Kanye West’s Pro-Trump Remarks Cut From ‘Saturday Night Live’ Opener

Kanye West’s Pro-Trump Remarks Cut From ‘Saturday Night Live’ Opener

The live broadcast abruptly ended when Kanye began to speak. Viewers were certain he had plenty to say, but NBC and ‘Saturday Night Live’ didn’t want to show it.
Ellie Bufkin
By

Kanye West appeared as the musical guest on the season opener of “Saturday Night Live” this weekend and, as expected, served up some controversy. West, whose recent support of President Trump has been a strong line in the sand for many of his fans, donned a red “Make America Great Again” hat in all of the promos for this week’s premier.

During the broadcast, however, he performed two songs without the hat, and with no apparent political statement. It wasn’t until the end of the show that an unexpected third song featured the Kanye performance viewers had held their breath to hear.

As the cast gathered for their traditional good nights, host Adam Driver handed the microphone back to West, who was once again wearing the red “Make America Great Again” hat. Kanye sang a third song, the soul-inspired “Ghost Town,” pointing to his hat while singing the lyrics, “This not what we had in mind.”

As the credits began to roll toward the end of the song, the live broadcast abruptly ended when the rapper began to speak to the crowd. Viewers at home were certain he had plenty to say, but NBC and SNL didn’t want to show it.

In the footage captured by various members of the audience, Kanye had quite a lot to say. Kanye began by addressing his red hat, which he held in his hand: “They bullied me backstage, they bullied me!” he said, “They said, ‘don’t go out there with that hat on.’”

Ye slid his hat back on and said coolly, “I’m going to put my Superman cape on, ‘cause this means you can’t tell me what to do.” He also called out the media, saying, “I think the universe has balance…90 percent of news are liberal…90 percent of TV, L.A., New York, writers, rappers, musicians…It’s easy to make it seem like it’s so, so, so one-sided.”

Speaking to a stunned and mostly liberal audience, he was met with mainly silence. There were a few confident sounds of applause, a few boos, and one “F-ck Trump!” Kanye addressed that by saying “If you want the world to move forward, try love.”

Turning back to the cast, he said,  “I want to thank you for giving me this platform… I know some of y’all don’t agree, but y’all be going after the man… and I don’t actually think it’s that helpful.” It all amounted to about two minutes of extra air time that could have added an iota of balance to a staggeringly liberal show.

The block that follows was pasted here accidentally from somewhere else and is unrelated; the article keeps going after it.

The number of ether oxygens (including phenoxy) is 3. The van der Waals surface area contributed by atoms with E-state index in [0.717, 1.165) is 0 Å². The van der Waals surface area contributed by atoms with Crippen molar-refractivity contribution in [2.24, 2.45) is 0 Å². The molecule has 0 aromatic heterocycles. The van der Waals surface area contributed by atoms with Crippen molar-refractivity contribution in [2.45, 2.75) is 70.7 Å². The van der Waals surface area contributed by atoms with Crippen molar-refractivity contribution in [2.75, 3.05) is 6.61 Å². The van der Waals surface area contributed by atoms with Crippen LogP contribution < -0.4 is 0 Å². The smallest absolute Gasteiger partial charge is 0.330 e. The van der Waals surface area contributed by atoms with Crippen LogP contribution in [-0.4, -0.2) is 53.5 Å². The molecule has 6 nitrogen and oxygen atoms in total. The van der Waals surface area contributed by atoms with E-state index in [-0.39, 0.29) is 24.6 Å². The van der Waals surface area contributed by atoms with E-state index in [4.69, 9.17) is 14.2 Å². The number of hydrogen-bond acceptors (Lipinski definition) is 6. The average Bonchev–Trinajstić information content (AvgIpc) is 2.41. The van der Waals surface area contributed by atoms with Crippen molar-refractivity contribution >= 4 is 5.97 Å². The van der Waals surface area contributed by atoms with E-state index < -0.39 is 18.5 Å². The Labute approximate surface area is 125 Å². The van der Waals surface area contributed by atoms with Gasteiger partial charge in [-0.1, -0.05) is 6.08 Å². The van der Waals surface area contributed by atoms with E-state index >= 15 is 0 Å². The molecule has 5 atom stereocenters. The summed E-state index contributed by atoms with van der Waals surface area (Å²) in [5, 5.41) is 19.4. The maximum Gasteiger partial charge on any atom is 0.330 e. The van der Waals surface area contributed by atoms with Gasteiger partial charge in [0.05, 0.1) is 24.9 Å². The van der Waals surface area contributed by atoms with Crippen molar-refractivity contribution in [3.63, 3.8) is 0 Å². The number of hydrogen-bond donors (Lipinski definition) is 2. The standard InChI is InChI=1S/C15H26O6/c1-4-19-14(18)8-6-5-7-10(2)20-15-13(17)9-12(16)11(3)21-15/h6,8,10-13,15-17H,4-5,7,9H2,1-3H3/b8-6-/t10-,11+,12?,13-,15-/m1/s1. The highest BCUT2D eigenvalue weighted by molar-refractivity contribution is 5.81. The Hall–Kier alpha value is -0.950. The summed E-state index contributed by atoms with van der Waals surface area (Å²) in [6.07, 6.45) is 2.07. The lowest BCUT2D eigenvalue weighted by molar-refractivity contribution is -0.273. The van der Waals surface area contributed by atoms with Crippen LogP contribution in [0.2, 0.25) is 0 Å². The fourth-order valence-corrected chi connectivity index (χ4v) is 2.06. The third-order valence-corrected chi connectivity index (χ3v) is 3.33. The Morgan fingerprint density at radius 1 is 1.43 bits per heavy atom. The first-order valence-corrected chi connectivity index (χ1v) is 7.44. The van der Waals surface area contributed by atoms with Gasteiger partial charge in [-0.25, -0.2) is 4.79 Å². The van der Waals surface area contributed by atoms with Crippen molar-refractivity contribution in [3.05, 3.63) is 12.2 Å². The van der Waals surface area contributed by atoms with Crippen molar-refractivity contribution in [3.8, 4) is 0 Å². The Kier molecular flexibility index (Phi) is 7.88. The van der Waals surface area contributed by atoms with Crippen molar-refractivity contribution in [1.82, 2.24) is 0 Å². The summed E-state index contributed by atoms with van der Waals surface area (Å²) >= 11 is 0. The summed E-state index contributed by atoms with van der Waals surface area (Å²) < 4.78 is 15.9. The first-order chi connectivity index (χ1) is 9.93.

The broadcast seemed to end sharply after 90 minutes of politically biased sketches meant to make conservatives look like fools, at best. Yet a Kanye in a red cap with a different opinion was deemed not fit to air. Yes, the broadcast had reached its time limit, but NBC could have chosen to keep him on the air instead of cutting to whatever local programming was scheduled for 1 a.m. The Hulu version, which is how many fans will watch the show, is trimmed even further to remove evidence of Kanye’s political rant.

SNL has aired live all across the country since the end of its 42nd season, but continues to rebroadcast the show at 11:30 p.m. on the West Coast for those who would like to watch during its original timeslot.

Of the decision to broadcast live across the nation for the first time, NBC Entertainment Chairman Robert Greenblatt told The Daily Beast last year, “SNL, enjoying its most popular season in two decades, is part of the national conversation, and we thought it would be a great idea to broadcast to the West and Mountain time zones live at the same time it’s being seen in the East and Central time zones. That way, everyone is in on the joke at the same time.”

It also means that “Saturday Night Live” is aired either live or in re-run from 8:30 p.m. to 1 a.m. on the West Coast every Saturday. However, nowhere in that four and a half hour block, apparently, is there room in the “national conversation” for anyone with a non-progressive mind.

Finishing up his statements Saturday night, Kanye softly sang, “I thought this country said that I could be me,” before rapping with the band and finally leaving the stage. Well, you can be you, Kanye, just not on “Saturday Night Live.”

Ellie is a Senior Contributor at The Federalist. She lives and writes in New York City. She's on Twitter @ellie_bufkin.

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